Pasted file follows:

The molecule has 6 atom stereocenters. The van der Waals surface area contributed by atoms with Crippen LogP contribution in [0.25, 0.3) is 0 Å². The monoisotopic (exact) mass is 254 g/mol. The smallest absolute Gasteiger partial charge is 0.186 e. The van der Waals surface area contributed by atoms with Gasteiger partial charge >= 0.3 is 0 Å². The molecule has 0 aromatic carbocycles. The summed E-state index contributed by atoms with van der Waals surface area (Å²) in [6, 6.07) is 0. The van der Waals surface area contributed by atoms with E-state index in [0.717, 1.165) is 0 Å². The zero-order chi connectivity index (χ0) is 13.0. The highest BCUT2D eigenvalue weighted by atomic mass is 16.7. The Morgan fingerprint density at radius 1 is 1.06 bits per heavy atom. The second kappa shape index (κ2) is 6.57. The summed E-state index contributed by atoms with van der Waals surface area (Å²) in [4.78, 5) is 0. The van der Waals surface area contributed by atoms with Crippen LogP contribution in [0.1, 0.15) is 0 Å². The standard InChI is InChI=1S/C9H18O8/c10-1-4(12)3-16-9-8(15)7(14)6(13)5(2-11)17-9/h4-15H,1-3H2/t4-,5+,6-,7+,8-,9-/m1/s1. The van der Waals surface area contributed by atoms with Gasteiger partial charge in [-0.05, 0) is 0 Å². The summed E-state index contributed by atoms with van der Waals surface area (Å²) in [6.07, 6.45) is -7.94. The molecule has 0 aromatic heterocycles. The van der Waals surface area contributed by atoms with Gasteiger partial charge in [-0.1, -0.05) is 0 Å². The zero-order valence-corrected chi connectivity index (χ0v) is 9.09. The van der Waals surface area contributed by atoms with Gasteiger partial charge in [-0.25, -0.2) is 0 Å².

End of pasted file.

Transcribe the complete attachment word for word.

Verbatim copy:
The molecule has 6 atom stereocenters. The van der Waals surface area contributed by atoms with Crippen LogP contribution in [0.25, 0.3) is 0 Å². The monoisotopic (exact) mass is 254 g/mol. The smallest absolute Gasteiger partial charge is 0.186 e. The van der Waals surface area contributed by atoms with Gasteiger partial charge >= 0.3 is 0 Å². The molecule has 0 aromatic carbocycles. The summed E-state index contributed by atoms with van der Waals surface area (Å²) in [6, 6.07) is 0. The van der Waals surface area contributed by atoms with E-state index in [0.717, 1.165) is 0 Å². The zero-order chi connectivity index (χ0) is 13.0. The highest BCUT2D eigenvalue weighted by atomic mass is 16.7. The Morgan fingerprint density at radius 1 is 1.06 bits per heavy atom. The second kappa shape index (κ2) is 6.57. The summed E-state index contributed by atoms with van der Waals surface area (Å²) in [4.78, 5) is 0. The van der Waals surface area contributed by atoms with Crippen LogP contribution in [0.1, 0.15) is 0 Å². The standard InChI is InChI=1S/C9H18O8/c10-1-4(12)3-16-9-8(15)7(14)6(13)5(2-11)17-9/h4-15H,1-3H2/t4-,5+,6-,7+,8-,9-/m1/s1. The van der Waals surface area contributed by atoms with Gasteiger partial charge in [-0.05, 0) is 0 Å². The summed E-state index contributed by atoms with van der Waals surface area (Å²) in [6.07, 6.45) is -7.94. The molecule has 0 aromatic heterocycles. The van der Waals surface area contributed by atoms with Gasteiger partial charge in [-0.1, -0.05) is 0 Å². The zero-order valence-corrected chi connectivity index (χ0v) is 9.09. The van der Waals surface area contributed by atoms with Gasteiger partial charge in [-0.25, -0.2) is 0 Å².